9. No. L-27952. February 15, 1982.* TESTATE ESTATE OF JOSE EUGENIO RAMIREZ, MARIA LUISA PALACIOS, Administratrix, petitioner-appellee, vs. MARCELLE D. VDA.DE RAMIREZ, ET AL., oppositors, JORGE and ROBERTO RAMIREZ, legatees, oppositors-appellants. FACTS: Jose Eugenio Ramirez, a Filipino national, died in Spain on December 11, 1964, with only his widow as compulsory heir. His will was admitted to probate by the Court of First Instance of Manila, Branch X, on July 27, 1965. Maria Luisa Palacios was appointed administratrix of the estate. On June 23, 1966, the administratrix submitted a project of partition as follows: the property of the deceased is to be divided into two parts. One part shall go to the widow “en plenodominio” in satisfaction of her legitime; the other part or “free portion” shall go to Jorge and Roberto Ramirez “en nudapropriedad.” Furthermore, one third (1/3) of the free portion is charged with the widow‟s usufruct and the remaining two-third (2/3) with a usufruct in favor of Wanda. ISSUE:


Does the Constitutional provision which enables aliens to acquire private lands extend to testamentary succession? RULING: NO. The court a quo upheld the validity of the usufruct given to Wanda on the ground that the Constitution covers not only succession by operation of law but also testamentary succession. The Constitutional provision which enables aliens to acquire private lands does not extend to testamentary succession for otherwise the prohibition will be for naught and meaningless. Any alien would be able to circumvent the prohibition by paying money to a Philippine landowner in exchange for a devise of a piece of land.

10. G.R. No. 74833. January 21, 1991.* THOMAS C. CHEESMAN, petitioner, vs. INTERMEDIATE APPELLATE COURT and ESTELITA PADILLA, respondents. FACTS: This appeal concerns the attempt by an American citizen (petitioner Thomas Cheesman) to annul—for lack of consent on his part—the sale by his Filipino wife (Criselda) of a residential lot and building to Estelita Padilla, also a Filipino. Thomas Cheesman and Criselda P. Cheesman were married on December 4, 1970 but have been separated since February 15, 1981. ISSUE: Whether or not sale to aliens of residential land is valid. RULING: NO. This is a right that the Constitution does not permit an alien to have.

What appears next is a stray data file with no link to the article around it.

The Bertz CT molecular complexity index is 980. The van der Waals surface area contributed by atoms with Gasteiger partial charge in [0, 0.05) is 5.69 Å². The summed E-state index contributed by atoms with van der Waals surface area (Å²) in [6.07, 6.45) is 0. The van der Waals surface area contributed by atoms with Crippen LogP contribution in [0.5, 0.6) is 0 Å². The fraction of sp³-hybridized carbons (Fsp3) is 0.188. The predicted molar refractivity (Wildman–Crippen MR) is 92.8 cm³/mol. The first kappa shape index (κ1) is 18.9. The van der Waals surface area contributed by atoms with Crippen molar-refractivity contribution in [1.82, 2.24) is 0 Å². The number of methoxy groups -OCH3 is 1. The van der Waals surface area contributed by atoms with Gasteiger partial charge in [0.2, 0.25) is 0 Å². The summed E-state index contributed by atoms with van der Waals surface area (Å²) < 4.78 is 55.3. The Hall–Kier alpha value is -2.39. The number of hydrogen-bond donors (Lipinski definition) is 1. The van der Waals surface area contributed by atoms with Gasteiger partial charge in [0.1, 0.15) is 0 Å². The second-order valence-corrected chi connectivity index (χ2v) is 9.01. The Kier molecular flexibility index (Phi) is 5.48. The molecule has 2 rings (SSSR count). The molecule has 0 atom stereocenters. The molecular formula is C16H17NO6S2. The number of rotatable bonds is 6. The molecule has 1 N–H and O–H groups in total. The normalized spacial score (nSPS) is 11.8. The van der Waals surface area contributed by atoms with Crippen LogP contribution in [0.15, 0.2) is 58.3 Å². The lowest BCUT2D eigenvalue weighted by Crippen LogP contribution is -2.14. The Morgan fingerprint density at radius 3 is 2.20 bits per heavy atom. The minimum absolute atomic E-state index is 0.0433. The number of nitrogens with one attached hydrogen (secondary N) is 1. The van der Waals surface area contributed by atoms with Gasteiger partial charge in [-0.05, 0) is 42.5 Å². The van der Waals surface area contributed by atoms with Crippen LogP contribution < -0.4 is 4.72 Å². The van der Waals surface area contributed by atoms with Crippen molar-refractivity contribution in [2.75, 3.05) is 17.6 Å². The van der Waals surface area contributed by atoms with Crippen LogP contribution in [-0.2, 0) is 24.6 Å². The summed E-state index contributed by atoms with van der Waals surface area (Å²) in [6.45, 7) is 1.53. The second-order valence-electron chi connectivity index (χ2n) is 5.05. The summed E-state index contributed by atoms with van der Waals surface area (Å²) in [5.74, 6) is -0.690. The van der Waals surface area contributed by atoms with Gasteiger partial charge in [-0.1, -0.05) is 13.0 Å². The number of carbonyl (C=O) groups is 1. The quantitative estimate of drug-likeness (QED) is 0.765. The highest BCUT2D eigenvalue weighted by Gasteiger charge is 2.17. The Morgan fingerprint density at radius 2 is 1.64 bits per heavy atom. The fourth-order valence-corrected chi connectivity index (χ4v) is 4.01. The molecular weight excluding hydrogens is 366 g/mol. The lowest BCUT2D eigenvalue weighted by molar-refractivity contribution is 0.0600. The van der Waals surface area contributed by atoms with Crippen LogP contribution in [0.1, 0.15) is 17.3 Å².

An equally decisive consideration is that Estelita Padilla is a purchaser in good faith, both the Trial Court and the Appellate Court having found that Cheesman‟s own conduct had led her to believe the property to be exclusive property of the latter‟s wife, freely disposable by her without his consent or intervention. An innocent buyer for value, she is entitled to the protection of the law in her purchase, particularly as against Cheesman, who would assert rights to the property denied him by both letter and spirit of the Constitution itself.

11. G.R. No. 110249. August 21, 1997.* ALFREDO TANO, petitioners, vs. HON. GOV. SALVADOR P. SOCRATES, respondents. FACTS: On December 15, 1992, the SangguniangPanlungsodng Puerto Princesa City enacted Ordinance No. 15-92 which took effect on January 1, 1993 entitled: “AN ORDINANCE BANNING THE SHIPMENT OF ALL LIVE FISH AND LOBSTER OUTSIDE PUERTO PRINCESA CITY FROM JANUARY 1, 1993 TO JANUARY 1, 1998 AND PROVIDING EXEMPTIONS, PENALTIES AND FOR OTHER PURPOSES THEREOF. To implement said city ordinance, then Acting City Mayor Amado L. Lucero issued Office Order No. 23, Series of 1993 dated January 22, 1993. The respondents implemented the said ordinances thereby depriving all the fishermen of the whole province of Palawan and the City of Puerto Princesa of their only means of livelihood and the petitioners Airline Shippers Association of Palawan and other marine merchants from performing their lawful occupation and trade. ISSUE: